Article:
Russell struck no profound chords, attempted no criticism of life, but painted his sitters in attitudes of their external best and seascapes that have the charm of poetry. This attitude could be quite expected from so rounded and well-balanced a personality as Russell possessed. His early Scottish training, his very blood, eschewed any departure from the sane and normal point of view. His portraits pleased his sitters, his landscapes and seascapes are undisturbing and pleasing to live with. Russell was a very successful artist.
His academic confreres recognized his essential soundness, and in 1909 he was elected Associate of the Royal Canadian Academy and in 1919 to full Academician. In 1922, he became President of the R.C.A. He was in many ways admirably suited to this post; his dignified manners, his ability to say a few words extempore, and his long association and familiarity with the routine of the Academy made him an ideal president. In 1924, during the Wembley Exhibition (British Empire Exhibition) he crossed swords with Mr. Eric Brown of the National Gallery on the question of the selection of pictures (and other works) for that show. As President of the Academy, Russell considered that he was upholding the privilege and tradition of the R.C.A. in being the sole selective body for pictures sent for exhibition abroad. In this case, the trustees of the National Gallery, in conjunction with artists they selected, were to decide on the pictures to be sent to London. A vote taken at a general meeting of the academy almost unanimously supported the action of their executives. Russell, in his famous letter to the London Daily Telegraph wrote, "the question is of course, one of principal as to whether laymen or professional artists are the best judges." The result of the controversy had wide ramifications, and a considerable number of the academicians refused to send pictures at all. The smoke of this fire is still in some eyes, and the sort of schism created has not been wholly resolved. It is here mentioned as a matter of biographical record.
Russell had no direct pupils, but his efforts to help and direct young artists were never failing, and he seldom missed a meeting of the Women's Art Society, giving constructive advice and all the help he could. He was a member of the Pen and Pencil Club of Montreal. Russell has a secure footing in the realm of Canadian Art. That he was our greatest marine painter may be readily conceded, and he was undoubtedly one of the best portraitists. He knew and painted some of the most distinguished men of his day, and many of these men will be remembered in their physical aspects by Russell's portrait of them. Some of his marines, painted with enjoyable gusto, touch the edge of greatness while his nocturnes are unique in their poetic imaginative quality. Time alone, which winnows without favor, will assign him his ultimate niche in our halls of fame. It is certain, however, that Russell greatly enriched the art of his adopted country, and brought to many homes some glamour of the sea, some aspect of our natural beauty that would otherwise have been missed.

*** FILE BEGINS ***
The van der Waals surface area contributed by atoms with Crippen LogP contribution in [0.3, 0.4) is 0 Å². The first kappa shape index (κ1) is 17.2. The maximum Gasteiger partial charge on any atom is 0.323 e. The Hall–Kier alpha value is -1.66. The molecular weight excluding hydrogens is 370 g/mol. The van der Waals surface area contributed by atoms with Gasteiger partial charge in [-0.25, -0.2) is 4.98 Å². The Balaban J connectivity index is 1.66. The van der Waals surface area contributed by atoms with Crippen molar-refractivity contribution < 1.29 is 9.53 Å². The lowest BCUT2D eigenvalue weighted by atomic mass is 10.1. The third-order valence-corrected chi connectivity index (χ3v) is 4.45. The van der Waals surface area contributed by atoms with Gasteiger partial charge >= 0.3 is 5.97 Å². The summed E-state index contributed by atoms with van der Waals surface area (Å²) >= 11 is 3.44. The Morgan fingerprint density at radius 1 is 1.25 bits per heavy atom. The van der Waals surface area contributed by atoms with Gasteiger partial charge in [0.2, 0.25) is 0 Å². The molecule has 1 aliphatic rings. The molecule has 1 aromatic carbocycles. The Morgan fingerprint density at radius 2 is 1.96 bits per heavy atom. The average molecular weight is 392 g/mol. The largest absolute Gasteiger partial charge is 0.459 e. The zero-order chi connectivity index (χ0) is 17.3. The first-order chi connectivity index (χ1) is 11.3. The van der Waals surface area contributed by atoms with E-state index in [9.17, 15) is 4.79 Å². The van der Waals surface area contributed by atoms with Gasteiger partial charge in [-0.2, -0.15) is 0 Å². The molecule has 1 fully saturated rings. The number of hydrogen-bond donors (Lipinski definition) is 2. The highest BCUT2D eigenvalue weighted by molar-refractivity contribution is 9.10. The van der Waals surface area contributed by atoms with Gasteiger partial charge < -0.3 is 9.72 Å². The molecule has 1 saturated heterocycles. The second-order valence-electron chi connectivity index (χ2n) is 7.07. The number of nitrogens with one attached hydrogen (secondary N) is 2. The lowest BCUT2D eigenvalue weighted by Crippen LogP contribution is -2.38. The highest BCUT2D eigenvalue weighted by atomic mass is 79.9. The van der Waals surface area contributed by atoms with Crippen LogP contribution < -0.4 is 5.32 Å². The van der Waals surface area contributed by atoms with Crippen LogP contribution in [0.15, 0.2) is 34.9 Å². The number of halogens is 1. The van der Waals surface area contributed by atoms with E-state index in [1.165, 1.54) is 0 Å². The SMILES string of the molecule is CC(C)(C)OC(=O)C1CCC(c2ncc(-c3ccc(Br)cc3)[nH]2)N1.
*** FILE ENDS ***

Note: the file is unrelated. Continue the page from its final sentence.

Russell had a quiet and pleasing personality and during his pilgrimage gathered many friends. He was a born "mixer," and could put a nervous sitter at ease with a few words. He never entirely lost his Scottish accent, and his richly rolled R's reminded one of homespun and heather. He was a friend of Sir William Van Horne and might have changed places with him as a great executive, as Van Horne might have been an artist. He was a "big" man, and one suspected his personality had hidden possibilities of achievement in almost any sphere. His reticence was that of a natural gentleman, with all that that proud and dying word connotes.
After a brief illness, he died at St. Stephen, NB on June 24, 1933, and was buried in St. Andrews NB. He was survived by his widow, Miss Elizabeth Morrison; one son, Norman Wells; and a daughter, Mrs. A. J. Mackenzie of Detroit, MI.